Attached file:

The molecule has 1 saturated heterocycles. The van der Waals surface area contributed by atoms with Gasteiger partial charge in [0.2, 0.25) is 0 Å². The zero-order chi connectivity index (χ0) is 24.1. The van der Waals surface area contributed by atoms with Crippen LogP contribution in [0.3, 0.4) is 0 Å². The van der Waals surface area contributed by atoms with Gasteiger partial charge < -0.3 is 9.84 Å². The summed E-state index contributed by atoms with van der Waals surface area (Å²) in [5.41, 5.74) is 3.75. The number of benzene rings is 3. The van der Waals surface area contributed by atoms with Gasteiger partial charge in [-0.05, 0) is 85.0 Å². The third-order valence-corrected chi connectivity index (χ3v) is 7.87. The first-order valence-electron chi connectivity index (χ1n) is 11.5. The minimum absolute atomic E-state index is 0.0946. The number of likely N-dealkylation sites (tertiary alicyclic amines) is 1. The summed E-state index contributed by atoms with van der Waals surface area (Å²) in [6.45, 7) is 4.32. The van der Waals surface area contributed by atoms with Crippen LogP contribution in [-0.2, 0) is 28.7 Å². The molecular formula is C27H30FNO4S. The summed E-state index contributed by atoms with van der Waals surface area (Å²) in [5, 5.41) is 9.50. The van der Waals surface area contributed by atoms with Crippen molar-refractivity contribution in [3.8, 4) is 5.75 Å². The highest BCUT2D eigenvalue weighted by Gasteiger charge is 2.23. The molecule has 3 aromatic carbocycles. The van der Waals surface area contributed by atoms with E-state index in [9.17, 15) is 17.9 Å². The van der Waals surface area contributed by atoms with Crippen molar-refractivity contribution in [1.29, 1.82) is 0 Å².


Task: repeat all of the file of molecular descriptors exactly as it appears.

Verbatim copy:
The molecule has 1 saturated heterocycles. The van der Waals surface area contributed by atoms with Gasteiger partial charge in [0.2, 0.25) is 0 Å². The zero-order chi connectivity index (χ0) is 24.1. The van der Waals surface area contributed by atoms with Crippen LogP contribution in [0.3, 0.4) is 0 Å². The van der Waals surface area contributed by atoms with Gasteiger partial charge < -0.3 is 9.84 Å². The summed E-state index contributed by atoms with van der Waals surface area (Å²) in [5.41, 5.74) is 3.75. The number of benzene rings is 3. The van der Waals surface area contributed by atoms with Gasteiger partial charge in [-0.05, 0) is 85.0 Å². The third-order valence-corrected chi connectivity index (χ3v) is 7.87. The first-order valence-electron chi connectivity index (χ1n) is 11.5. The minimum absolute atomic E-state index is 0.0946. The number of likely N-dealkylation sites (tertiary alicyclic amines) is 1. The summed E-state index contributed by atoms with van der Waals surface area (Å²) in [6.45, 7) is 4.32. The van der Waals surface area contributed by atoms with Crippen LogP contribution in [-0.2, 0) is 28.7 Å². The molecular formula is C27H30FNO4S. The summed E-state index contributed by atoms with van der Waals surface area (Å²) in [5, 5.41) is 9.50. The van der Waals surface area contributed by atoms with Crippen molar-refractivity contribution in [3.8, 4) is 5.75 Å². The highest BCUT2D eigenvalue weighted by Gasteiger charge is 2.23. The molecule has 3 aromatic carbocycles. The van der Waals surface area contributed by atoms with E-state index in [9.17, 15) is 17.9 Å². The van der Waals surface area contributed by atoms with Crippen molar-refractivity contribution in [1.29, 1.82) is 0 Å².